To walk through the process of doing this, I’ll use a database named BTSTrainDb with a stored procedure (dbo.usp_DemoTableTypeSP) that takes a user-defined Table Type (dbo.DemoTableType) as a parameter and then just selects * from…
Last week month (sorry about that!), I wrote a post about using MABS to access a LoB system (in the example, SQL Server) behind several layers of firewalls (here).
We looked at the following tasks
Creating the BizTalk services
Setting up BizTalk Adapter Services in a local (or IaaS) environment to run a stored procedure in SQL Server
Creating a sample table and stored procedure
Creating a ServiceBus namespace with ACS
Create the Relay to the LOB system
Creating an EAI bridge to access the LoB system
This week, we’ll look at these tasks:
Testing and debugging the bridge with a Visual Studio add on
Writing a custom component to call the LoB adapter in a EAI Bridge Stage and parse the response
Having the component send an email notification using an Office 365 server
Microsoft Azure BizTalk Services (MABS) has a lot to offer for companies looking for a PaaS Middleware solution. EAI bridges provide B2B communication as well as LoB access functionality for EDI, XML, and flat file interchanges. The new mapping system offers some exciting and powerful new functionality as well, vastly simplifying certain tasks that previously required several functiods, and opening up new possibilities and enhanced performance with lists.
However, it is a new technology, and certain tasks that have been very straightforward in BizTalk Server 2013 require a different way of thinking for MABS. For example, it is a fairly trivial task to create an orchestration that accesses a LoB adapter (using, for example, WCF slqBinding) to do data validation or enhancement, and publishing this orchestration as a web service for client consumption. If your SQL database is SQL Azure, there…
I’m attempting to pull rows from a table with an XML Field Type. I’m having issues getting multiple values from a single row.
Run the following query to set up the table:
CREATE TABLE CourseData (
CourseId int IDENTITY(1,1) PRIMARY KEY,
INSERT INTO CourseData VALUES
‘<Course xmlns:xsi=”http://www.w3.org/2001/XMLSchema-instance” xmlns:xsd=”http://www.w3.org/2001/XMLSchema” xmlns=”http://someuri.local/CourseRecord.xsd”>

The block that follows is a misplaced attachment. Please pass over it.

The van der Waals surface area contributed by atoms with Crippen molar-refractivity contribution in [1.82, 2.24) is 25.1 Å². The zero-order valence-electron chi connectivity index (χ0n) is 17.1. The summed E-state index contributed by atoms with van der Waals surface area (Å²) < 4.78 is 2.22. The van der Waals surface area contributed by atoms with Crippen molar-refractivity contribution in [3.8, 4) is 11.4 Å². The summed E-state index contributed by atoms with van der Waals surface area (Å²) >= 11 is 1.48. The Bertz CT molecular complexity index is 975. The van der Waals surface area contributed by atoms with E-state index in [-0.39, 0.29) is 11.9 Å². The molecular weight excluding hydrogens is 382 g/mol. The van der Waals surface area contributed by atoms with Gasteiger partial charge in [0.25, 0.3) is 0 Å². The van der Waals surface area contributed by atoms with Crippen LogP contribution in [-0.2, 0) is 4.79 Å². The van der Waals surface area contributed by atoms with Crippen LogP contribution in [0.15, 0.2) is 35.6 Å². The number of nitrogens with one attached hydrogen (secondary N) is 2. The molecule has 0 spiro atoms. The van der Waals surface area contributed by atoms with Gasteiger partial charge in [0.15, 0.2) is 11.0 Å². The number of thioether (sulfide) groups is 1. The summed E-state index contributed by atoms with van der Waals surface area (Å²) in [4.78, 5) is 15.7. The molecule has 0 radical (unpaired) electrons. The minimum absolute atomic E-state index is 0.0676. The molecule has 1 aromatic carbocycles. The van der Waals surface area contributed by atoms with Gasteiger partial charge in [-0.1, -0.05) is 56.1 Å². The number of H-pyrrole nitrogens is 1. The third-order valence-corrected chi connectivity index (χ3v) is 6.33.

This month, Microsoft awarded 143 exceptional technical community leaders with the Most Valuable Professional (MVP) title and re-awarded 764 MVPs worldwide. Tallan is thrilled to announce that Lenni Lobel has been recognized as an MVP in SQL Server!
According to the Microsoft MVP Award Program Blog, there are more than 100 million social and technical community members, but only a small portion are selected to be recognized as MVPs. Members of this highly select group of experts are not Microsoft employees; they voluntarily share their passion and real-world knowledge of Microsoft products with others.
In addition to his role as Principal Consultant, Lenni is currently working on the new edition of Tallan’s SQL Server book, “Programming Microsoft SQL Server 2012″ (O’Reilly Media) and speaks regularly at industry conferences and user groups around the country.
Thank you and congratulations to Lenni for his commitment…
One useful feature in SQL Server is something called the OVER clause. The OVER clause has been available since SQL Server 2005 and allows you to perform window functions over a set of data. SQL Server provides two types of window functions: aggregate window functions and ranking window functions. I will explain what aggregate and ranking window functions are below. The Adventure Works sample database for SQL Server 2008 R2 will be used for all examples. This database models a retail store that sells biking products. Some may want to review the schema for Adventure works, located here, for better understanding.
Aggregate Window Functions
If you have used SQL‘s GROUP BY clause, then you are probably familiar with aggregates. Aggregate functions allow you to perform a calculation over a set of data records. Each product sold by Adventure Works belongs to a…